The SNP have accused Theresa May of a “cynical last-minute attempt to buy support” for her Brexit deal after the government announced a £1.6bn fund for depressed towns aimed primarily at areas of northern England that voted to leave the EU.
One billion pounds will go directly to local authorities across England between over seven years, with more than half of the sum earmarked for communities in the north.
Shadow chancellor John McDonnell claimed it was a "desperate bribe", while the Stoke Central MP Gareth Snell - whose constituency voted heavily for Brexit - said it was “less than the total value of cuts faced by Stoke-on-Trent City Council alone over the same period”.
The announcement also sparked a row over whether the money would bypass the Scottish Government, in a possible break with devolved funding arrangements under the Barnett Formula.
READ MORE: Theresa May accussed of ‘Brexit bribe’ with new towns fund
£600m has been set aside for bids from local authorities across the UK, including in Scotland, Wales and Northern Ireland.
Local government spending in England would normally produce a windfall for devolved governments under the Barnett formula, calculated based on their share of UK population.
However, Downing Street and the Scotland Office did not confirm whether any Barnett Formula funding would be handed to the government in Edinburgh, saying the issue would be addressed in the Chancellor’s spring statement on 13 March.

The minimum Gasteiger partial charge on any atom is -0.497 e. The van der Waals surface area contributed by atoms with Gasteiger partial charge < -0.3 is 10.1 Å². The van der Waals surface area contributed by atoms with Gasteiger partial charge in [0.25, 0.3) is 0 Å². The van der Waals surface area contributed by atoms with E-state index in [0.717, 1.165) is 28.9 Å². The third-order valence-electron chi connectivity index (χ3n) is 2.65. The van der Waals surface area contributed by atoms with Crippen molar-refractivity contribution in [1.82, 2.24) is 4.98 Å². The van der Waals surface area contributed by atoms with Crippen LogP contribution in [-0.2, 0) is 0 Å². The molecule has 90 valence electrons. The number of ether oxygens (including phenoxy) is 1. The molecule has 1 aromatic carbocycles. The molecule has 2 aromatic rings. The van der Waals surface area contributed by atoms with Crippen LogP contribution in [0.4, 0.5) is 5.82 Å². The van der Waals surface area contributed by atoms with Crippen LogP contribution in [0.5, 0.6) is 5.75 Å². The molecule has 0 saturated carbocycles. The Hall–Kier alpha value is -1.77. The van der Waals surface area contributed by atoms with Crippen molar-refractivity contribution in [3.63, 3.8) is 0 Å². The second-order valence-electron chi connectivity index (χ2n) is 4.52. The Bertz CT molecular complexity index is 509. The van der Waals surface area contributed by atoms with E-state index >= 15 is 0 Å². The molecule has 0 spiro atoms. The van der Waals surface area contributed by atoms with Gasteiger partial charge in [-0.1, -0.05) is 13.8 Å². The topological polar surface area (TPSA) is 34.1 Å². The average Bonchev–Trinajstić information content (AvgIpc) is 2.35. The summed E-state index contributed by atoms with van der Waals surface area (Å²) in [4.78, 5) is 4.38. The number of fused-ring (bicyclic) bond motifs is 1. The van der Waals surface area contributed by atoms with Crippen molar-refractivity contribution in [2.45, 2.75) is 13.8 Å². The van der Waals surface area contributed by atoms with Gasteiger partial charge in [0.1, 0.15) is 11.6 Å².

“In relation to devolved administrations, you can expect more detail to be set out around the time of the spending review,” the Prime Minister’s official spokesman said. He insisted the funding was “not conditional” on votes for the Brexit deal.
The Scotsman revealed in October how Scottish Tories were lobbying for more UK Government funding to be passed directly from Whitehall to local authorities in devolved nations, bypassing the Scottish Government.
One proposal to achieve this is to use a new UK Shared Prosperity Fund, which after Brexit will replace multi-billion pound EU investment funds currently administered by devolved governments, to distribute cash directly to local authorities and groups.
A Conservative source told the Scotsman last week that the Tories were seeking to “cut out the middleman” - the Scottish Government.
The Prime Minister’s spokesman said a consultation on the Shared Prosperity Fund, which is already two months late, would be published “shortly”.
SNP deputy Westminster leader Kirsty Blackman MP accused the Prime Minister of handing a Brexit “bung” to MPs.
READ MORE: Brexit: David Mundell and Jackson Carlaw urge backing for PM’s deal to leave EU
“Theresa May has serious questions to answer over this cynical £1.6bn Brexit bung, which appears to be a cynical last-minute attempt to buy support for her botched deal,” Ms Blackman said.
"This is pork barrel politics at its worst. Labour MPs must not be bought off by giving support to a damaging Tory Brexit deal, which we know would be devastating for jobs, living standards and the economy.
"The UK government must explain why it has failed to include any mention of additional funding to Scotland, and Barnett consequentials, in this announcement.
Scotland must get its fair share and not lose out like we did in the Tories' last £1bn Brexit bung to the DUP, when Scottish Secretary David Mundell failed to secure a single penny for Scotland.”